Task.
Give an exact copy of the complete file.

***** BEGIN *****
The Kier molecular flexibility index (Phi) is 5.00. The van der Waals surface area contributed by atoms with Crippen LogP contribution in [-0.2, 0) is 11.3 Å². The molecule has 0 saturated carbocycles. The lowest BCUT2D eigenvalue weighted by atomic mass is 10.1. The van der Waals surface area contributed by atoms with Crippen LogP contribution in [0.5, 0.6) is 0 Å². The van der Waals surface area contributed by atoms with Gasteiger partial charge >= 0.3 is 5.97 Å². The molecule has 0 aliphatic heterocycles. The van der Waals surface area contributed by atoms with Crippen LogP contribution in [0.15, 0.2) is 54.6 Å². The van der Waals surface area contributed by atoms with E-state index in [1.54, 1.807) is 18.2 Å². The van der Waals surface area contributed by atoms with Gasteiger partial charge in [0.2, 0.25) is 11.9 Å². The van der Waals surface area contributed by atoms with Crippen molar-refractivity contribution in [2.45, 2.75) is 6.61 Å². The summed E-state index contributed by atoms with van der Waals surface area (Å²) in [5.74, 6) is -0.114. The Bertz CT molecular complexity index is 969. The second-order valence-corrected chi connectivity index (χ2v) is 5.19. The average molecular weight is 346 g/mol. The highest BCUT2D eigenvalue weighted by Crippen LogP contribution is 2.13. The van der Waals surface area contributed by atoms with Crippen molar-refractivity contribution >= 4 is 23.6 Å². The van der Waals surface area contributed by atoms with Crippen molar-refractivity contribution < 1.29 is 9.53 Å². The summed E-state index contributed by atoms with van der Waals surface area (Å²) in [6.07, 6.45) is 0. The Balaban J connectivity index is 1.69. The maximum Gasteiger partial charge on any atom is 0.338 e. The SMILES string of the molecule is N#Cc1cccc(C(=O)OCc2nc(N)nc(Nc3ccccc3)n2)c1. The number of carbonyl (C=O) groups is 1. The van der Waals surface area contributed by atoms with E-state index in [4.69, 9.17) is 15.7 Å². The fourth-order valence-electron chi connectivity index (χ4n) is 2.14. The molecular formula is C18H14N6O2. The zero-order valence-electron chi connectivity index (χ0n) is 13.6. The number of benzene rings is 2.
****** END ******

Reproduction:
The Kier molecular flexibility index (Phi) is 5.00. The van der Waals surface area contributed by atoms with Crippen LogP contribution in [-0.2, 0) is 11.3 Å². The molecule has 0 saturated carbocycles. The lowest BCUT2D eigenvalue weighted by atomic mass is 10.1. The van der Waals surface area contributed by atoms with Crippen LogP contribution in [0.5, 0.6) is 0 Å². The van der Waals surface area contributed by atoms with Gasteiger partial charge >= 0.3 is 5.97 Å². The molecule has 0 aliphatic heterocycles. The van der Waals surface area contributed by atoms with Crippen LogP contribution in [0.15, 0.2) is 54.6 Å². The van der Waals surface area contributed by atoms with E-state index in [1.54, 1.807) is 18.2 Å². The van der Waals surface area contributed by atoms with Gasteiger partial charge in [0.2, 0.25) is 11.9 Å². The van der Waals surface area contributed by atoms with Crippen molar-refractivity contribution in [2.45, 2.75) is 6.61 Å². The summed E-state index contributed by atoms with van der Waals surface area (Å²) in [5.74, 6) is -0.114. The Bertz CT molecular complexity index is 969. The second-order valence-corrected chi connectivity index (χ2v) is 5.19. The average molecular weight is 346 g/mol. The highest BCUT2D eigenvalue weighted by Crippen LogP contribution is 2.13. The van der Waals surface area contributed by atoms with Crippen molar-refractivity contribution >= 4 is 23.6 Å². The van der Waals surface area contributed by atoms with Crippen molar-refractivity contribution < 1.29 is 9.53 Å². The summed E-state index contributed by atoms with van der Waals surface area (Å²) in [6.07, 6.45) is 0. The Balaban J connectivity index is 1.69. The maximum Gasteiger partial charge on any atom is 0.338 e. The SMILES string of the molecule is N#Cc1cccc(C(=O)OCc2nc(N)nc(Nc3ccccc3)n2)c1. The number of carbonyl (C=O) groups is 1. The van der Waals surface area contributed by atoms with E-state index in [4.69, 9.17) is 15.7 Å². The fourth-order valence-electron chi connectivity index (χ4n) is 2.14. The molecular formula is C18H14N6O2. The zero-order valence-electron chi connectivity index (χ0n) is 13.6. The number of benzene rings is 2.